The myelin sheath function is to protect and isolate these axons and improve their transmission of electrical impulses. If myelin is damaged, the transmission of these impulses is slowed down, which is observed in severe neurological conditions, such as multiple sclerosis. Read on more about myelin sheath function.
myelin sheath function
Neurons can be myelinated – they are surrounded by myelin or non-myelinated casings – they are not surrounded by the myelin sheath.
Myelin sheath function consists of Schwann cells and there are vaginal gaps known as Ranvier nodes.
The main myelin sheath function is:
It acts as an electrical insulator for the neuron – it prevents the penetration of electrical impulses through the shield.
In myelin sheath function, The sheath prevents ion migration to or from the neuron / prevents depolarization.
Accelerates the transmission of the electrical impulse in the neuron – impulses cannot pass through the shield (the shield acts as an electrical insulator), instead, the pulses “jump” from the gap in the myelin sheath to another gap (it jumps from one Ranvier node to another).
myelin sheath causes
Damaged nerve signals can cause debilitating symptoms, including:
problems with walking and coordination
MS affects everyone differently. The severity of the disease and the types of symptoms vary from person to person. The exact cause of MS is unknown. However, scientists believe that four factors may play a role in the development of the disease.
Cause 1: The immune system
Multiple sclerosis is considered to be an immune-mediated disease: the immune system is malfunctioning and attacks the CNS.
Research is underway on which immune cells are responsible for the attack. Researchers are trying to discover what causes these cells to attack. They also look for methods to control or stop the progression of the disease.
Cause 2: Genetics
Some genes are thought to play a role in MS. Your chance for developing MS is slightly higher if a close relative, such as a parent or sibling, gets ill.
Researchers believe that people with multiple sclerosis are born with a genetic susceptibility to respond to certain (unknown) environmental factors.
Cause 3: Environment
Epidemiologists have observed an increased pattern of MS cases in countries farthest from the equator. This correlation causes some to believe that vitamin D may play a role.
Vitamin D is beneficial for the immune system. People living near the equator are exposed to more sunlight. As a result, their bodies produce more vitamin D.
Cause 4: Infection
Researchers are considering the possibility that viruses and bacteria can cause multiple sclerosis. Viruses cause myelin inflammation and breakdown (so-called demyelination). Therefore, it is possible that the virus can trigger MS. Several viruses and bacteria are tested to determine if they are involved in the development of MS. They include:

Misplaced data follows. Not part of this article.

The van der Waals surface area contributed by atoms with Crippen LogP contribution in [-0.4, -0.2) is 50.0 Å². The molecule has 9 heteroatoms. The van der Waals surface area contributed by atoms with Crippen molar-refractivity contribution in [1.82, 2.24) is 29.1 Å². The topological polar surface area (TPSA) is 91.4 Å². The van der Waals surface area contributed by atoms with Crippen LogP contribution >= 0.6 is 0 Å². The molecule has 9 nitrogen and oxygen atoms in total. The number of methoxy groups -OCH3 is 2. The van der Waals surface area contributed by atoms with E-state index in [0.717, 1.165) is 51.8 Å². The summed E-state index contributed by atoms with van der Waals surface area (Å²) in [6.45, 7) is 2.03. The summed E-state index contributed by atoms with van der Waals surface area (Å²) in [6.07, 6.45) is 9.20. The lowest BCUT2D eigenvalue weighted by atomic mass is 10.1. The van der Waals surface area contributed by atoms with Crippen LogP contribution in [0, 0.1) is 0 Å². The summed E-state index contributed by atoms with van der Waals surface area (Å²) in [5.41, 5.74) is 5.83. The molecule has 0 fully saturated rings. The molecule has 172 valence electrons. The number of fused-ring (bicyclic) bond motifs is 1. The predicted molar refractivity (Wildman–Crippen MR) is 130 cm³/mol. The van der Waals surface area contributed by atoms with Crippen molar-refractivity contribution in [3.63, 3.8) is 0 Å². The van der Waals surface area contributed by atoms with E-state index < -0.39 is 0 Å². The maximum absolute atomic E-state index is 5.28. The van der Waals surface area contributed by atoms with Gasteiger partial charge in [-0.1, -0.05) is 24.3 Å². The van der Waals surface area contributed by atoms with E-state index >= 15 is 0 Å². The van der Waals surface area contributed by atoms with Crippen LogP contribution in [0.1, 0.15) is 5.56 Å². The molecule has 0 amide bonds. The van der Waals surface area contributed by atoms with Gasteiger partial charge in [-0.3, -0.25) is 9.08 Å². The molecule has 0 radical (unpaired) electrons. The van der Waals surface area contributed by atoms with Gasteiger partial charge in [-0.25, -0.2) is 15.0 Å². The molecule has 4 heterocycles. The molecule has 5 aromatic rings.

human herpes-6 virus (HHV-6)
Epstein-Barr virus (EBV)
The symptoms of MS
There are several triggers that people with MS should avoid.
Stress can cause and worsen MS symptoms. Practices that help reduce stress and manage stress can be helpful for people with multiple sclerosis. Add to relaxing rituals such as yoga and meditation.
Cigarette smoke can contribute to the progress of MS. If you are a smoker, look at the effective methods of quitting smoking. Avoid using passive smoking.
Not everyone can see the difference in symptoms because of heat, but avoid direct sun or hot tubs if you notice that you are responding to them.
There are several ways that medications can make symptoms worse. If you are taking many medications and are having a bad effect, talk to your doctor about which medications are necessary and which you can stop.
Some people stop taking medication for MS because they have too many side effects or think they are not effective. However, these drugs are necessary to prevent relapse and new changes, so it is important to stay with them.
Fatigue is a common symptom of MS. If you do not fall asleep enough, it can reduce your energy even more.
From urinary tract infections to colds or flu, infections can make your symptoms worse. In fact, infections cause about one-third of all exacerbations of MS symptoms, according to the Cleveland Clinic.
Although there is no cure for MS, there are treatment options that help to cope with MS symptoms.
The most commonly used categories of treatment are corticosteroids, such as oral prednisone and intravenous methylprednisolone, which reduce nerve inflammation.
In cases that do not respond to steroids, some doctors recommend exchanging plasma.
In the case of relapsing-remitting MS, several disease-modifying therapies are available, but all of them involve significant health risks. Talk to your doctor about whether they are appropriate for you.